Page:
There was no obvious cerebellar atrophy on imaging (Figure 1]). Nerve conduction studies were normal. A biopsy of the mass from the floor of the mouth was performed, which showed moderately differentiated squamous cell carcinoma ([Figure 2]). The patient had paraneoplastic syndrome of inappropriate antidiuretic hormone secretion with resultant euvolemic hyponatremia. There was no hypercalcemia and paraneoplastic antibody panel (anti-Hu, Ri, Yo, Ma2, CV2/CRMP5, amphiphysin, Sox-1, Zic-4, GAD 65, anti-titin, anti-recoverin, and anti-Tr) of the cerebrospinal fluid was negative. The cerebrospinal fluid was acellular with elevated protein levels (80 mg/dl). The glucose level was 49 mg/dl (RBS 65 mg/dl), with unyielding work up for tuberculosis, syphilis, and bacterial and fungal infections. The patient’s antibody profile revealed antinuclear antigen positivity at 1:100 and nuclear membrane pattern; however, anti-ds DNA, antineutrophil cytoplasmic antibodies, rheumatoid factor, and extractable nuclear antigen profile were negative. Similarly, anti-N-methyl-d-aspartate, alpha-amino-3-hydroxy-5-methyl-4-isoxazolepropionic acid receptor, contactin-associated protein-like 2, leucine-rich glioma-inactivated 1, and gamma aminobutyric acid-B receptor antibodies in serum were negative. Positron emission tomography–computed tomography showed a metabolically active lytic lesion in the right hemimandible with metastatic right cervical lymph nodes ([Figure 3]).
Figure 1: Magnetic resonance imaging of the axial and sagittal sections of the brain showing multiple discrete and few confluent foci of T2/fluid-attenuated inversion recovery hyperintensities in the subcortical and deep white matter of the bilateral frontal and temporal lobes

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Figure 2: Biopsy of the mass in the right mandibular alveolus shows features of a moderately differentiated squamous cell carcinoma (HE, ×200)

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Figure 3: F-18 fluorodeoxyglucose-positron emission tomography/computed tomography (FDG PET/CT) maximum intensity projection image (a) shows abnormal tracer accumulation in the head and neck region and the right lung (infective). Plain CT (b, d) and fused PET/CT (c, e) image reveals FDG-avid soft tissue thickening in the right retromandibular trigone region (b, c) with FDG-avid lytic destructive lesion (bone window) in the right hemimandible (d, e) extending into the submandibular region (f, g), with FDG-avid right level Ib cervical lymph node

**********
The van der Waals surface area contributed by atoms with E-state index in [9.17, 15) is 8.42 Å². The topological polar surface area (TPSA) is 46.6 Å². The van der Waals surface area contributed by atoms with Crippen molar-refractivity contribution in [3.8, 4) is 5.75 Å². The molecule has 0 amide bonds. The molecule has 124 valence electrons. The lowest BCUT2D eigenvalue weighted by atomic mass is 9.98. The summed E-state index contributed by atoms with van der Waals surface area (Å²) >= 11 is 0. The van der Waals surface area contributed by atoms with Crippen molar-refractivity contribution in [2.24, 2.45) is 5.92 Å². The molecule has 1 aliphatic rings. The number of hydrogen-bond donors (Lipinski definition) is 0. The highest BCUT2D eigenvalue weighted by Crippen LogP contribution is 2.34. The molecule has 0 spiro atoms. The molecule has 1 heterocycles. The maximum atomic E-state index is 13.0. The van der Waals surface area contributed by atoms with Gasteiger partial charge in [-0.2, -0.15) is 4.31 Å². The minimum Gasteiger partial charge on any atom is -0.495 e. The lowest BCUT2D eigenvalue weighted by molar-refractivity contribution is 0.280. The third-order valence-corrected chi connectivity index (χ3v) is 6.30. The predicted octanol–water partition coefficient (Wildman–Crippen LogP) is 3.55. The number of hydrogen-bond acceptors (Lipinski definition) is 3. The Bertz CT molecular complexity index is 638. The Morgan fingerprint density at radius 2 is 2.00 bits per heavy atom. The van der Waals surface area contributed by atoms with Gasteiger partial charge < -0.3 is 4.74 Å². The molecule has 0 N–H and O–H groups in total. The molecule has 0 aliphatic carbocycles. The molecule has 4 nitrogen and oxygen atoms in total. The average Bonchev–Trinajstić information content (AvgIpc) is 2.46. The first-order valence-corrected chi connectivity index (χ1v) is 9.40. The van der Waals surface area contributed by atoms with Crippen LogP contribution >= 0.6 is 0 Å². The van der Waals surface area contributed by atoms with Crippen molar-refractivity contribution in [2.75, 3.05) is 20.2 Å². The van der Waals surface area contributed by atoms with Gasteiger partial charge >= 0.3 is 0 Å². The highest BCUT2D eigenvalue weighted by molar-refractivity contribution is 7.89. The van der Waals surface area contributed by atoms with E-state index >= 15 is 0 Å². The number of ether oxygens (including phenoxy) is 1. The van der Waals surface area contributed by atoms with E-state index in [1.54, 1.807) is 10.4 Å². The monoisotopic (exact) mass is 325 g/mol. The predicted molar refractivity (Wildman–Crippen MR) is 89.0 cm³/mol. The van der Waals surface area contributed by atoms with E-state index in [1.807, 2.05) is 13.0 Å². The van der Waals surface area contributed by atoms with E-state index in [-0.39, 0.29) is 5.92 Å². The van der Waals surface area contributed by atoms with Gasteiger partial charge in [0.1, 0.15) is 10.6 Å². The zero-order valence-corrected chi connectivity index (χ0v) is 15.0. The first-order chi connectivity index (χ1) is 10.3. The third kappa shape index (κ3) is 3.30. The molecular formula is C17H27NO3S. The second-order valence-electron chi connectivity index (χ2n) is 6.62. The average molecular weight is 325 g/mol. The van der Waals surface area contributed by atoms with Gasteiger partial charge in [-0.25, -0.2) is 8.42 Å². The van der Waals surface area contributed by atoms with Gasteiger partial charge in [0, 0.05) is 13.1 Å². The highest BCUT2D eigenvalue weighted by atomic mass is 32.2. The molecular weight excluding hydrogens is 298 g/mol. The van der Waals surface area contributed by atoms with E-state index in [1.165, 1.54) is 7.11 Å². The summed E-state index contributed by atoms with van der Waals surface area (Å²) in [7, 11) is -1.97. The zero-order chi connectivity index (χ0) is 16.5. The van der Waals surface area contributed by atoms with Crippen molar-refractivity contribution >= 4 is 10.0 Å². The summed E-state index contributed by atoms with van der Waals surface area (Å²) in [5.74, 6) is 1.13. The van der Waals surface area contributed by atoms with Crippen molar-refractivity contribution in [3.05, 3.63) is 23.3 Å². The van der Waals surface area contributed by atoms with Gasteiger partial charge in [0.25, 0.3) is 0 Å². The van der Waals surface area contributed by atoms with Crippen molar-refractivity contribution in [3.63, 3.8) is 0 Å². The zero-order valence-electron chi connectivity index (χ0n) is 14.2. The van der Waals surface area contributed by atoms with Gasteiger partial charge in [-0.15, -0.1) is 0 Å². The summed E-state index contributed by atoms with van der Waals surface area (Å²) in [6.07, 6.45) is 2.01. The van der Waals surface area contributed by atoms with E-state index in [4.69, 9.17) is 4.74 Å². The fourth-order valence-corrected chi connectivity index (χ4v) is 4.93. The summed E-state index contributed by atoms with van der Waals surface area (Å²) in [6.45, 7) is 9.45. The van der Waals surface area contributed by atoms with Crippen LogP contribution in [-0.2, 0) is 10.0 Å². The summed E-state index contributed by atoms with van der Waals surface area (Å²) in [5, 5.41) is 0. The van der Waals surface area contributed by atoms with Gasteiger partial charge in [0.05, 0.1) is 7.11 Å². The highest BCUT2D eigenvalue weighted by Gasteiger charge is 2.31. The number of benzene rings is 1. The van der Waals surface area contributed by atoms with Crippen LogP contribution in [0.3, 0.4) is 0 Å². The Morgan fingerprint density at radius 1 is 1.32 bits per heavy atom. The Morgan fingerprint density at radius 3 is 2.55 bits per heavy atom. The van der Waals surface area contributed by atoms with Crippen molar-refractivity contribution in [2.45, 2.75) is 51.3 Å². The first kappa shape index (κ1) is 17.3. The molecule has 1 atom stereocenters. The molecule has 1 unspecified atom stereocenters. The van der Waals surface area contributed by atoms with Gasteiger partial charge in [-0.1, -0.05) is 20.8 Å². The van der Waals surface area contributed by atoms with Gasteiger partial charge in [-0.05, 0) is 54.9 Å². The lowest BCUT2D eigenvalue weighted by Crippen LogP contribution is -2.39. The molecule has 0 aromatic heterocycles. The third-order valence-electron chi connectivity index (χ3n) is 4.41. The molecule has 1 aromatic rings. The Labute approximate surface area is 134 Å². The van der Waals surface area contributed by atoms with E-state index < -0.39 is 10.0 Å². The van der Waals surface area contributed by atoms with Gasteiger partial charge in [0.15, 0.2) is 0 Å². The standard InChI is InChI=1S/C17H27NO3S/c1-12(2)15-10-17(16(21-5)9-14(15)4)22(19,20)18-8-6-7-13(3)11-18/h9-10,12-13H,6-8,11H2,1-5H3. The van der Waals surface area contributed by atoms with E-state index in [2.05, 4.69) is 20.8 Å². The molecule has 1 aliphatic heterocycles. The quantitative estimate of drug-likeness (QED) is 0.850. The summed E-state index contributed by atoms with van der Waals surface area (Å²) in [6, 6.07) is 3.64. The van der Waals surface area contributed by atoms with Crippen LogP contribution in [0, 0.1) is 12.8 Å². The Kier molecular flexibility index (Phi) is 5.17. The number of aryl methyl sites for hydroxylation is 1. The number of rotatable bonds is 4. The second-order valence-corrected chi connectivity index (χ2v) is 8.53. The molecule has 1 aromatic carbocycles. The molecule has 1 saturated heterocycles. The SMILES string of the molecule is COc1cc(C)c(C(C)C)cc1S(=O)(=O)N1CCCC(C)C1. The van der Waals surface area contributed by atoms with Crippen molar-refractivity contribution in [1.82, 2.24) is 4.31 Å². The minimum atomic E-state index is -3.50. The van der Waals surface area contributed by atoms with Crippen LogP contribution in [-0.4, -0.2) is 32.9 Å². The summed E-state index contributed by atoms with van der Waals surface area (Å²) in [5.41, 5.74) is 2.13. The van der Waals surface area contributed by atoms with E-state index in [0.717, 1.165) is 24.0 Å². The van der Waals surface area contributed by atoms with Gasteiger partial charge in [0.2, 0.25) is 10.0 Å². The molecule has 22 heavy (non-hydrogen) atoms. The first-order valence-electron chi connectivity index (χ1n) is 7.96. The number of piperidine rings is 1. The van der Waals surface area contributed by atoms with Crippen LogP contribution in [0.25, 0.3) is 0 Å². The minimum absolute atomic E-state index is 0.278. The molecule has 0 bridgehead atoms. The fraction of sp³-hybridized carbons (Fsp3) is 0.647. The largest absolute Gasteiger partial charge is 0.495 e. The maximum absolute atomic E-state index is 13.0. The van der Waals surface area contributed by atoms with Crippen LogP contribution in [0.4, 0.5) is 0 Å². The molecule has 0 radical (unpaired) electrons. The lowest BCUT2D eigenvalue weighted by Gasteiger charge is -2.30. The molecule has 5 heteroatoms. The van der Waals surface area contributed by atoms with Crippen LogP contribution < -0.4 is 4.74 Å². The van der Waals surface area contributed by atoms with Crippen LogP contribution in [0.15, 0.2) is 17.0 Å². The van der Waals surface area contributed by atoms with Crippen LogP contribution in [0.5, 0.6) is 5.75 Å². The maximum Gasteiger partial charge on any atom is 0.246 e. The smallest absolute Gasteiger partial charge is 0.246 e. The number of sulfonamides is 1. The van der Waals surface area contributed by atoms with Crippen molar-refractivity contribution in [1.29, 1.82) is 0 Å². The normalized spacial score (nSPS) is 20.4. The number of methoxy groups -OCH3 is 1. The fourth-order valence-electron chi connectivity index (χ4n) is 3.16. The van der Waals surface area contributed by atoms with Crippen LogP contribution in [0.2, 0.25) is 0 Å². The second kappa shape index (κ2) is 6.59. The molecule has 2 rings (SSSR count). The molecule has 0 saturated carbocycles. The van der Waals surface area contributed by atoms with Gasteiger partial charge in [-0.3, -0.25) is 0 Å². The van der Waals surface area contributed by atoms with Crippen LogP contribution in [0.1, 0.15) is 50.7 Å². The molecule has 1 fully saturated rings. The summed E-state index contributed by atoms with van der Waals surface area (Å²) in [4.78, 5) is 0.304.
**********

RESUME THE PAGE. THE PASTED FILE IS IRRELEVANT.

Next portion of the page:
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The patient was treated with 1 gm of intravenous methylprednisolone for 5 days, with no significant clinical improvement. However, no palliative chemotherapy or radiotherapy options could be offered to him because of his worsening general and neurological conditions. The patient died 5 months after the diagnosis.


  Discussion Top


Paraneoplastic syndromes associated with head and neck cancer can be divided into six main groups: endocrine, dermatologic, hematologic, rheumatologic, neurologic, and ocular syndromes. As observed in our patient, paraneoplastic syndrome of inappropriate antidiuretic hormone secretion is most commonly associated with squamous cell carcinoma of the oral cavity.[1] Among PNS disorders associated with head and neck cancers, the most frequently reported syndromes have been cerebellar degeneration or Lambert–Eaton myasthenic syndrome.[2] Paraneoplastic cerebellar degeneration is suggested to be caused by antineuronal antibodies released by the tumor cells causing neuronal death.[3]

Among head and neck cancers, paraneoplastic cerebellar degeneration has been previously reported in patients with squamous cell carcinoma of the oropharynx, lymphoepithelial carcinoma of the tonsils and spindle cell carcinoma of the nasal cavity.[4],[5],[6] All three patients presented with insidious onset ataxia and slurring of speech. To the best of our knowledge, ours is the first case to report symptoms of dystonia, spastic quadriparesis, and sensory neuropathy in addition to cerebellar symptoms. Classical PNS has not yet been reported to be associated with squamous cell carcinoma of the mandible.